at high pressure (e.g. pressure cooker), you can actually increase the temperature to a much higher degree by not allowing water to boil, and hence to self control it's temperature. That makes cooking so easier.

Similarly, in vehicle's cooling syste, by pressurizing, you are letting the liquid heat to a much higher degree, thereby increasing it's capacity to take heat out of the system, and disperse it into radiator. If it's not pressurized:
1. the liquid will soon evoparate into atmosphere, needing frequent refills. remember old cars
2. will be less efficient since it is carrying less heat out.


Quote:
Originally Posted by Hashim View Post
Let me explain what I meant actually, we all know plain water boiling temp. is 100 deg. C so if we put plain water in radiator, it should start boiling as soon as it reaches 100 deg., now our "Coolant" is increasing boiling temp. of plain water to say 500 deg. C then it won't boil at 100 deg. so its doing good for us
so you did mean increase boiling temp. But as I mentioned above, we use pressurization as the effective technique to handle high temperature, and not depend on additives.


Quote:
Originally Posted by fordday View Post
This is my first post in t-bhp. I have a 2001 Ikon 1.6 zxi. For the last few months there were coolant leakages (few drops a day) from the thermostat housing. Went to fng, when he opened it, saw that the thermostat gasket is completely gone. He sealed it with Anabond but said it will need replacement soon.

Last week after a 5 km drive, saw coolant dripping all the way. Opened the hood, coolant and vapour coming out of the sides of the coolant tank cap. This meant it acts similar to safety valve in pressure cooker. Cap was still tight but too hot for touch. After 5 mins when I restarted the engine there was again vapour coming out from the sides of the cap. Went Lathangi ford, had to replace Thermostat, ECT, connection water out and refilled coolant. They said the coolant level went too low and it got overheated. In a typical ford a** way they billed me for about 7k.
if you saw radiator cap leaking out the coolant, that was wrong. It should leak into the reservoir, not outside completely. either your radiaor cap, or the opening where it's fits on the radiator is faulty.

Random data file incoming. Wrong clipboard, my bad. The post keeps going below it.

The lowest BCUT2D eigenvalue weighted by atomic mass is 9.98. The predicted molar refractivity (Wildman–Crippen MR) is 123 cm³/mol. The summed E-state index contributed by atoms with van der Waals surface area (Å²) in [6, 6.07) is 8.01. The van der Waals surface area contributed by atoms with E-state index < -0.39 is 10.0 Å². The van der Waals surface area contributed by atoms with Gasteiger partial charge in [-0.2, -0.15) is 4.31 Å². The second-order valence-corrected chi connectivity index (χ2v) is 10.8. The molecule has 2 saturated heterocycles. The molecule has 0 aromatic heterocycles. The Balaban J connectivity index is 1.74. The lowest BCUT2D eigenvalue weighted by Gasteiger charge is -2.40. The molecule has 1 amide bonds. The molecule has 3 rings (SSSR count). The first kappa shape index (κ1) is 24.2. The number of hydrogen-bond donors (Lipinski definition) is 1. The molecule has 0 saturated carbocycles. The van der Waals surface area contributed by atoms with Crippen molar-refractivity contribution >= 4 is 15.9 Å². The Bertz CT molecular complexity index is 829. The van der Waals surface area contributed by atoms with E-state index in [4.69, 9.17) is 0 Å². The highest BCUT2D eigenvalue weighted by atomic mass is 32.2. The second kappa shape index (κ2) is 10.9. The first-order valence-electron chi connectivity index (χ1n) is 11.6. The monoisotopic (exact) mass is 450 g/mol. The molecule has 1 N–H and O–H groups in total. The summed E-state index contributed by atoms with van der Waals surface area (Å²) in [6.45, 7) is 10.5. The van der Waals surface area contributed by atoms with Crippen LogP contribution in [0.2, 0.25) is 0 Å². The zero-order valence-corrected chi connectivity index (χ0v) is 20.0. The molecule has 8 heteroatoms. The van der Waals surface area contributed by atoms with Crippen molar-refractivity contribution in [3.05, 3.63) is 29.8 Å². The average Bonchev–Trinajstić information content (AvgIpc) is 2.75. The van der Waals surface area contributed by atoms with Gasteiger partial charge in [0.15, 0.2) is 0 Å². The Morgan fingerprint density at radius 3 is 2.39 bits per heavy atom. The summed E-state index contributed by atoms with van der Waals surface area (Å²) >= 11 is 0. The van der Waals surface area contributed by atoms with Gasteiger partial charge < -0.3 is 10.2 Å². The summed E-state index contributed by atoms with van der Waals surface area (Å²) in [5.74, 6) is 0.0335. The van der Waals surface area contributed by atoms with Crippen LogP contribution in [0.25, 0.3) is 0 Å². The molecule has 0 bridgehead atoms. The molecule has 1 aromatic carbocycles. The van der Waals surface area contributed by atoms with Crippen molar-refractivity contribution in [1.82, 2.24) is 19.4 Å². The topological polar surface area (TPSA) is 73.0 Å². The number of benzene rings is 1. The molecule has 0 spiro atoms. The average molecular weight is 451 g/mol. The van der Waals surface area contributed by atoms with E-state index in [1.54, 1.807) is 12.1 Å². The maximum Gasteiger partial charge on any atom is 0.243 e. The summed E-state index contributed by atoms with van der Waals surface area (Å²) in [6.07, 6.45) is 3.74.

Last edited by vivekiny2k : 17th November 2010 at 21:08.
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Old 17th November 2010, 21:04   #21
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Welcome fordday to the forum, even my m1000 thermostat housing was leaking coolant drops by drops and one day I had enough time to open the housing(and appetite for DIY), get the new gasket and replace it myself. No leaks after that! It cost me just rs.10 for the packing and I had the threebond tube at home.

You should never let coolant level go down else it may even result in engine damage due to overheating. For this have a look under the hood once in a while and check coolant container and all pipes for any sign of coolant leak (green/red color patches whichever color of coolant you use).
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Old 17th November 2010, 22:25   #22
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Quote:
Originally Posted by vivekiny2k View Post
all physics is nothing but laws of nature
Thank you professor.
So just like Hashim's initial post the gist of your statement was correct but inadvertently the word selection was not.
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Old 18th November 2010, 13:52   #23
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@khoj - so, now I will go for reservoir cap replacement.

@vivekiny2k - it was not the radiator cap leaking, but the coolant reservoir cap. I don't think there is a radiator cap in Ikon, I may be wrong.

@Hashim - thanks.
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Old 18th November 2010, 19:35   #24
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Interesting, I have seen it in my VW and thought i was a VW phenomenon. The reservoir is a part of the pressurized system, so the pressure valve is essentially a dry valve at the end of the reservoir. less complications IMO.

Then you are right, the excess coolant will go outside. but in normal operations the excess coolant should not be enough to reach that point. The A.S.S. did the change without diagnosis IMO. If they told you coolant was low, why change everything else.

At the age your car is, water pump, thermostat, ECT, any of these could have been broken. I would doubt the pump though. in US the cost of labor for opening the system is so high compared to the cost of parts that when one opens it, they get all of that changed at once.